unsurprisingly, prototypes for every new modality in breast imaging are found at one or another of the 23 mammography centres managed by Unilabs Sweden. In addition, as the centres perform more than 1,500 breast cancer screenings per day, it also is quite expected that research institutions are keen to conduct studies within this network, which covers half the women in Sweden. What is unusual here is the enthusiasm and passion for this leading edge work among a very busy staff in an efficiently run private company necessarily focused on high patient through-put. Even more surprising is the company’s financial support for multiple studies, the largest of which will not be finished for 10 years.
Landmark studies to be reported
The European Congress of Radiology will present a study showing a 57% higher detection rate for cancer with automatic breast ultrasound (ABUS) compared to conventional mammography will be presented. The study of 1,671 asymptomatic women with dense breast tissue was supported by Unilabs and conducted at its centre at Capio Saint Göran Hospital in Stockholm, Sweden. Preliminary results from the ‘Malmö Breast Tomosynthesis Screening Trial’, reporting data on 9,000 exams of women with dense breast tissue, is now being prepared for publication. Unilabs joined the Skåne Region to sponsor this three-year study that will ultimately include 15,000 women. ‘This work is a big part of our daily routine in practice,’ explained Karin Leifland MD PhD, Head of Mammography for Unilabs Sweden. One year ago, the Unilabs centre at Lund University joined the Karma study being conducted by the Karolinska Institute to identify risk factors for breast cancer among 70,000 women. Each patient who agrees to participate completes a lifestyle questionnaire, allows an assessment of her breast tissue density and undergoes a blood work up for genetic information. According to the lead investigator, Karolinska Professor Per Hall, ‘The Karma study is now recruiting almost a thousand women a week, which is a stunning figure. Without Unilabs Skåne’s cooperation this could never have been possible.’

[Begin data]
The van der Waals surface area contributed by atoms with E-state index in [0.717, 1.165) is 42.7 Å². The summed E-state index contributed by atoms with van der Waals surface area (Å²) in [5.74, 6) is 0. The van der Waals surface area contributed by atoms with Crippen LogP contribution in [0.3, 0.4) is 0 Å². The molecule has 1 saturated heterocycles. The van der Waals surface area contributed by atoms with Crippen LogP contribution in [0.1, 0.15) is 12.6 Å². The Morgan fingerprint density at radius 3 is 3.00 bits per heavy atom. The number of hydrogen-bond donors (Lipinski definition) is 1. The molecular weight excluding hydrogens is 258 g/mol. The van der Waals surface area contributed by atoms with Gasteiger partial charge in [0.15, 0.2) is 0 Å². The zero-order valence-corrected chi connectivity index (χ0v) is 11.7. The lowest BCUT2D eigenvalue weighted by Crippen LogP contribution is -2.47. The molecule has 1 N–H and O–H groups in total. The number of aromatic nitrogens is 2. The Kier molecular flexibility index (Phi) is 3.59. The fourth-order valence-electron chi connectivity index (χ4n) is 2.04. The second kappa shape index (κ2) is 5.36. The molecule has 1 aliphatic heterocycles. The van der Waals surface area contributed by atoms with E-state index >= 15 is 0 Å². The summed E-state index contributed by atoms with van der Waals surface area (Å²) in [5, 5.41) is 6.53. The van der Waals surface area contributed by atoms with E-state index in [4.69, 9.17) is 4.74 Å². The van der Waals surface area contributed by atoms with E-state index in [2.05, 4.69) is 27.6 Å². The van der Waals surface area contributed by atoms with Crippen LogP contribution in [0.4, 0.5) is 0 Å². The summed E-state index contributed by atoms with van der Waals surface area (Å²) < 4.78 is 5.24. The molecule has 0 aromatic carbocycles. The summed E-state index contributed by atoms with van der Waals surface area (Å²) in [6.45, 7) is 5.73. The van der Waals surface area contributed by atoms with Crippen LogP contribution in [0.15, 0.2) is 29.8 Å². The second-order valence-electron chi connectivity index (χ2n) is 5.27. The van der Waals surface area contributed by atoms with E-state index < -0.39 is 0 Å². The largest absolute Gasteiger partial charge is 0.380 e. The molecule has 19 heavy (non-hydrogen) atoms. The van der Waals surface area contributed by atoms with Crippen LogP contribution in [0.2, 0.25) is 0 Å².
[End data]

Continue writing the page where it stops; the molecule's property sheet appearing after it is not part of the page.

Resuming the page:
The goal of the Karma study is to create the world’s best-characterised breast cancer cohort by following the patients to see who develops breast cancer over 10 years and then determine why. There are three MRI studies underway at Unilabs centres. One follows women with a hereditary risk of breast cancer, which compares the results of conventional mammograms with ultrasound examinations and finally an MRI exam. A second MR study funded by Unilabs is for a doctoral thesis on vacuum biopsy. The third is for pre-operative diagnosed breast cancer that randomises patients with one group undergoing an MR exam to see if more cancer is detected than in the mammograms and ultrasound. It helps that Swedish women are the nicest mammography patients in the world, Dr Leifland points out. ‘When we ask them to take a biopsy for tissue samples, they say, “OK”. They are really interested in participating in various studies because they know even if it may not benefit them, it may benefit their sisters.’
Pioneering Preferential Rf Ablation studies